Syntax error and exception messages
Anatomy of a warning
- Each warning message has three useful parts
- Where Python thinks the problem occured, displayed two ways:
- The file name and line number like
File "error.py", line 7
- A print of the line in question, like
- A category of the problem, like
TypeError; we’ve listed several of the more common categories below
- A description of what Python thinks was the cause of the problem, ranging from the ambiguous (like invalid syntax) to the specific (like
sqrt() takes exactly one argument (0 given)); we’ve listed some of these below too.
Common Python syntax error and exception messages are listed below.
- If you encounter a message not listed, please email the instructor a message with subject line
1112: new Python error messageand attach the
.pyfile that creates the message. The instructor will (eventually) add it to the list.
- Python’s way of saying "I am confused". Sometimes even confused about which line was wrong.
- Common Causes
- Missing something (e.g., a
]) on this line, generally at the indicated position.
- Have more
]on a line before the line indicated by Python
- Indicates that you had a value of the wrong type, or a few related ideas like the wrong number of arguments to a function.
- TypeError: function
arguments, gotdifferent number
math.sqrt( 1, 2 )because the function requires exactly one argument.
unsupported operand type(s) foroperator
: 'one type
' and 'other type
- Created when you have an operator with the wrong types. For example,
3 + 'hi'would say
unsupported operand type(s) for +: 'int' and 'str'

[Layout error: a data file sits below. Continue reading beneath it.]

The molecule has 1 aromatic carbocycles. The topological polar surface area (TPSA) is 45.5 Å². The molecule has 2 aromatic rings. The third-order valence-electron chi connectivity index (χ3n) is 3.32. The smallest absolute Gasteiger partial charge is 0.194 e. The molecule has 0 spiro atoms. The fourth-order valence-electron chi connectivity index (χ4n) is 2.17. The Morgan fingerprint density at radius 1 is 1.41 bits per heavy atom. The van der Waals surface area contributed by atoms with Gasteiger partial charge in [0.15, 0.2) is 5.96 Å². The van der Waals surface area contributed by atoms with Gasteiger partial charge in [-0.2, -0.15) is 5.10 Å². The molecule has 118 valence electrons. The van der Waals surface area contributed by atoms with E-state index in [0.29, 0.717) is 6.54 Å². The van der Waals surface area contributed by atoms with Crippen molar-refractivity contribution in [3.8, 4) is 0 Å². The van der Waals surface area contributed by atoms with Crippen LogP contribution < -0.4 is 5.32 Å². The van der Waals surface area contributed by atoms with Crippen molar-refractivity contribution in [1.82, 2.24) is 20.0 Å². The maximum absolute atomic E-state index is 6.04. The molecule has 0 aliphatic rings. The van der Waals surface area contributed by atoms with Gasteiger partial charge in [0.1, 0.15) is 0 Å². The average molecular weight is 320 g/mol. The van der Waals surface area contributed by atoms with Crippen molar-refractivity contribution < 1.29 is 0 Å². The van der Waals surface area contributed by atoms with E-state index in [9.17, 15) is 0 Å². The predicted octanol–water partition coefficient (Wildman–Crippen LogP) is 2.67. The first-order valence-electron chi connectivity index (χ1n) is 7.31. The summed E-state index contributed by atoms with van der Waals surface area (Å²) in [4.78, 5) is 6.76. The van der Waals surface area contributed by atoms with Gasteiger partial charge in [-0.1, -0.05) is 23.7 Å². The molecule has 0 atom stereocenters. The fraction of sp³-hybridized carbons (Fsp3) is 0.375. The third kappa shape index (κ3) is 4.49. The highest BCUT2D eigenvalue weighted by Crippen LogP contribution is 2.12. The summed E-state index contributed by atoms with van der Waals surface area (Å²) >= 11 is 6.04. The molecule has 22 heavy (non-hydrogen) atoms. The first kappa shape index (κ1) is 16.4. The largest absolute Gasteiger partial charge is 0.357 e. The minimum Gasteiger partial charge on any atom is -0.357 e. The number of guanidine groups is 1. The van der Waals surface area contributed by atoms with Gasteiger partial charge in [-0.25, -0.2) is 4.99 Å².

object of type 'type
' has no len()
- The thing inside a
len( ... )is not a sequence
- Created when you have an function argument of the wrong type. For example,
math.sqrt( 'hi' )would say
a number is required. Note, it does not always get the correct type exactly right.
int() argument must be a string, a bytes-like object or a number, nottype
- The various type-conversion functions can work on many types, but not all. Messages like this are created when you give a type that cannot be converted by Python to another type, such as
int( ['1', '3'] ).
- Ususally caused when you pass something of the wrong format into a type-converting function.
invalid literal for int() with base 10:non-integer string
- Python cannot do
int( 'hi' )or
int( '1.3' )or
float( '1 2 3' )or the like.
- "Attribute" is Python’s generic word for anything following a '.'. For example, the
text.index( 'hi' ).
' object has no attribute 'name
- On the indicated line you have something like
x.y. The type of
xis the type in the error message,
yis the same as the name in the error message, and things of
x’s type do not have
y’s in them.
- Common causes
- There are two reasons for this error. The first is simple: you meant to type something other than
y. But possibly more often the error is that you expected
xto have a different type than it actually has. For example, if
a = a.append( 3 )
a = a.append( 4 )
will give the error message
'NoneType' object has no attribute 'append'on the second line because the first line reassigned
ato the value returned by
append, which is
None, not a
- The indicated line does not have the right number of spaces in front of it.
- The indicated line has more spaces in front than does the previous line, and the previous line does not end in a colon.
expected an indented block
- The previous line ends in a colon, but the current line is not indented more than the previous line.
unindent does not match any outer indentation level
- This line is indented either
- Less than the most recent previous line
- Not like any other previous line
- You specified an index (usually inside the
after a string or list) that is too large or too small, or a similar error.
- IndexError: type
index out of range
- On the indicated line you have
collection[ someindex ]and
someindexis out of the legal range, usually meaning the index is greater than or equal to
len( collection ).
- Often a typo: you refered to a variable name that does not exist
' is not defined
- The line of code indicated tries to use the variable name indicated but you did not previously initialize the variable.
- One common cause is a misspelling of the actually wanted variable
- Another common cause is an accumulator loop where you failed to initialize the accumulation target:
for i in range( 1, 5 ):
x = x + i
will have this error if you didn’t set
xto something before the loop.